Professional athletes practice extensively in preparation for a game. It’s critical to be well prepared, ready to perform at your best, and ready to take care of anything that may come your way. But at game time, even top athletes don’t jump into action on impulse. They may be well prepared, but that doesn’t mean they are warmed up and ready to play at their best. They must also develop an initial impression of how well things are going.

The best athletes “feel” out their opponent, their teammates, and their current ability level. Basketball players, for example, stick to 10- and 15-foot jumpers initially, and allow themselves to find their rhythm before stepping back behind the three-point line. Players try to get a sense of whether their teammates are supporting them by setting good picks and allowing them clean shots. After they sense that everything seems to “click” and that they have entered “the zone,” they build on their momentum and take their performance to a higher level. Starting out slowly and finding your rhythm before kicking it up a notch is also a key to profitable trading.

Early in the trading day, it’s useful to “warm-up” and “feel out” the situation. Make a few small trades, for example, 10% of your normal lot size. (And by all means, limit your risk by trading a detailed trading plan.) Putting on a small position usually helps you focus and see the subtle impact of the market factors that may be helping or hurting you. After you’ve entered the market, see if the trades are working out. See how well your indicators and other trading tools are working, your “fellow teammates.” Did they identify a good trade setup? See if you can “feel” the rhythm of the market. Are you in synchrony with it? Are you moving with each ebb and flow? Make sure you’ve entered the zone.

Some days may not be as good as others. Even the star player of the team gets bumped if he or she is having a bad day on the court or playing field. There are times when even the best athletes get stuck in a slump. It doesn’t make sense to keep trying when in all likelihood, your mindset will keep you from performing at your best. That’s why it is useful to see how well you are doing at the start of the trading day. Are you in sync with the markets or is your “game” off? Many seasoned traders suggest standing completely aside when one isn’t having a good day. Perhaps you have a good “feel” for a specific stock, but not the rest of the market.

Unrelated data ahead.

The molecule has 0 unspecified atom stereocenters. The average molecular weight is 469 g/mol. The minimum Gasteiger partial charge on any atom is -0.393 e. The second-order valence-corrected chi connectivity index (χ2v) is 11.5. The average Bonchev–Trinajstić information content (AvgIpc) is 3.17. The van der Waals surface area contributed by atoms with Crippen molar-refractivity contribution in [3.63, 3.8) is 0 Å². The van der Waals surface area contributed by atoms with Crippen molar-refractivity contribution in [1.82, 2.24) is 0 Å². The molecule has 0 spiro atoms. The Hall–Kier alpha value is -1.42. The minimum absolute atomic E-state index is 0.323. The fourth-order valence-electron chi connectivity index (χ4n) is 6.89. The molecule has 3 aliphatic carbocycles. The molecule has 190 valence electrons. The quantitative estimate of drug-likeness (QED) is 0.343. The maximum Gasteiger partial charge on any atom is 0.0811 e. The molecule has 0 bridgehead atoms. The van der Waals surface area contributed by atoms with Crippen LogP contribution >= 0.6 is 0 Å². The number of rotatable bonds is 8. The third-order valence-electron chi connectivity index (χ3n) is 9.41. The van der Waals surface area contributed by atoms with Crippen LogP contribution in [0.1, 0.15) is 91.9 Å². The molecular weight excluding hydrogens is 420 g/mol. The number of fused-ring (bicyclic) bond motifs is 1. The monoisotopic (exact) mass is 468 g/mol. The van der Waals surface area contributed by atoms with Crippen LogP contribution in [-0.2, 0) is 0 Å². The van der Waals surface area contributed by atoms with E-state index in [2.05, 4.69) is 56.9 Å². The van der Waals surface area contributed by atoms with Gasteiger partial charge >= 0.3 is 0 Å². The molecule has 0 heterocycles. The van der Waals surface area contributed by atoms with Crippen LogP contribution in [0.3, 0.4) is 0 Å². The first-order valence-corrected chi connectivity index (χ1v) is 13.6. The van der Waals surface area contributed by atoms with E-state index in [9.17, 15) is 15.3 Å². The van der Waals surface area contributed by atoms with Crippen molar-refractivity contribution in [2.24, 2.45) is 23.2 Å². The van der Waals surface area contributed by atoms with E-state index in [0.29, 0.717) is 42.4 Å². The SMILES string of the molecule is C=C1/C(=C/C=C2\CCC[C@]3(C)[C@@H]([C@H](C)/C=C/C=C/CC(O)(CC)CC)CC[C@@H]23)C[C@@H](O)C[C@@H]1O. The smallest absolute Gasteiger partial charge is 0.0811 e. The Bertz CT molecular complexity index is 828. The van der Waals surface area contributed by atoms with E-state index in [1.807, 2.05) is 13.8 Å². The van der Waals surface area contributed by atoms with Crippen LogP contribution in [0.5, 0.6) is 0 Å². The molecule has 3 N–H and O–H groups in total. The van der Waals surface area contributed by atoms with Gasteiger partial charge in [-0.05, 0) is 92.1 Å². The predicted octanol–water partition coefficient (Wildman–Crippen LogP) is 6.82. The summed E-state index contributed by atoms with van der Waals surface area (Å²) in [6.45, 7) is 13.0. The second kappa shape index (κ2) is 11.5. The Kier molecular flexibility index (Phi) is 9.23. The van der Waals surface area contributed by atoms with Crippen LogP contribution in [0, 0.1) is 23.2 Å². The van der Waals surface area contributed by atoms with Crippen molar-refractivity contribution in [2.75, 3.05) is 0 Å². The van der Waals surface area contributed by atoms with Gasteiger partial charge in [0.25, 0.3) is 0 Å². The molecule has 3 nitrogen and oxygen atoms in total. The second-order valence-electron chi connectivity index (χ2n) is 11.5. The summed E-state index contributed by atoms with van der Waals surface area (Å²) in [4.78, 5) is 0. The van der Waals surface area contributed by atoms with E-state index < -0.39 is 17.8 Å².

You may feel that things are going against you. Perhaps, you keep scratching trades. Scratching trades is all right to a point, but if you scratch too many trades, you’ll feel the losses eventually. Ultimately, it may be a good idea to take a long break, try again later, and see if you can find a time during the trading day when everything is going your way. And if you still can’t get in sync, you may want to take the rest of the day off.

When it comes to developing the proper mindset for trading, it is sometimes useful to approach trading in the same way an athlete approaches playing a sport: Warm up first, and see if you can get in sync and play in the zone. Novice traders may need to gain extensive experience before they know if they are really playing in this peak performance state. But with time, they will learn to get a feel for when they can apply their skills and tools effortlessly to score big profits. Experienced traders know when they reach this optimal performance state.

If you haven’t developed this ability yet, don’t worry, with time and experience, you’ll learn how to “warm-up, assess your teammates and opponents,” and get in sync with the market.

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